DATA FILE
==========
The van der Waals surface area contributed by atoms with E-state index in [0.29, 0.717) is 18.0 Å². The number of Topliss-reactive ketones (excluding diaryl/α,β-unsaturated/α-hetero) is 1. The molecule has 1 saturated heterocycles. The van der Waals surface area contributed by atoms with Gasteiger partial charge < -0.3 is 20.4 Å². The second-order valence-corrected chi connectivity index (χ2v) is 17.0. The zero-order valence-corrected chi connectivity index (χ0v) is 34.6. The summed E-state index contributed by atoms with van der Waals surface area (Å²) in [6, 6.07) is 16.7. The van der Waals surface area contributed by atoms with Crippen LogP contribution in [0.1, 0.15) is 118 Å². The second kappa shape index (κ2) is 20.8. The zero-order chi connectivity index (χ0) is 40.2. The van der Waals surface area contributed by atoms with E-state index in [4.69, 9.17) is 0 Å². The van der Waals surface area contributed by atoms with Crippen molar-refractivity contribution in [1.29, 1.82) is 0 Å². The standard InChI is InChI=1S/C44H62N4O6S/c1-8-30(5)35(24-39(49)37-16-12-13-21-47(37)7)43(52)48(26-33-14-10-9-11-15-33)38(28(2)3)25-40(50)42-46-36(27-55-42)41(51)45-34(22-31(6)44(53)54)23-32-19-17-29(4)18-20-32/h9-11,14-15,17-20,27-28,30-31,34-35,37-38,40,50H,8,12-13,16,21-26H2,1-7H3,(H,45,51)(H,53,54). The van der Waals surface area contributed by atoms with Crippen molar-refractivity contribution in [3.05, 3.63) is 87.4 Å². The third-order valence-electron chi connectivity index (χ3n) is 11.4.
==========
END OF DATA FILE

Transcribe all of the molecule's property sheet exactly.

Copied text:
The van der Waals surface area contributed by atoms with E-state index in [0.29, 0.717) is 18.0 Å². The number of Topliss-reactive ketones (excluding diaryl/α,β-unsaturated/α-hetero) is 1. The molecule has 1 saturated heterocycles. The van der Waals surface area contributed by atoms with Gasteiger partial charge < -0.3 is 20.4 Å². The second-order valence-corrected chi connectivity index (χ2v) is 17.0. The zero-order valence-corrected chi connectivity index (χ0v) is 34.6. The summed E-state index contributed by atoms with van der Waals surface area (Å²) in [6, 6.07) is 16.7. The van der Waals surface area contributed by atoms with Crippen LogP contribution in [0.1, 0.15) is 118 Å². The second kappa shape index (κ2) is 20.8. The zero-order chi connectivity index (χ0) is 40.2. The van der Waals surface area contributed by atoms with E-state index in [4.69, 9.17) is 0 Å². The van der Waals surface area contributed by atoms with Crippen molar-refractivity contribution in [1.29, 1.82) is 0 Å². The standard InChI is InChI=1S/C44H62N4O6S/c1-8-30(5)35(24-39(49)37-16-12-13-21-47(37)7)43(52)48(26-33-14-10-9-11-15-33)38(28(2)3)25-40(50)42-46-36(27-55-42)41(51)45-34(22-31(6)44(53)54)23-32-19-17-29(4)18-20-32/h9-11,14-15,17-20,27-28,30-31,34-35,37-38,40,50H,8,12-13,16,21-26H2,1-7H3,(H,45,51)(H,53,54). The van der Waals surface area contributed by atoms with Crippen molar-refractivity contribution in [3.05, 3.63) is 87.4 Å². The third-order valence-electron chi connectivity index (χ3n) is 11.4.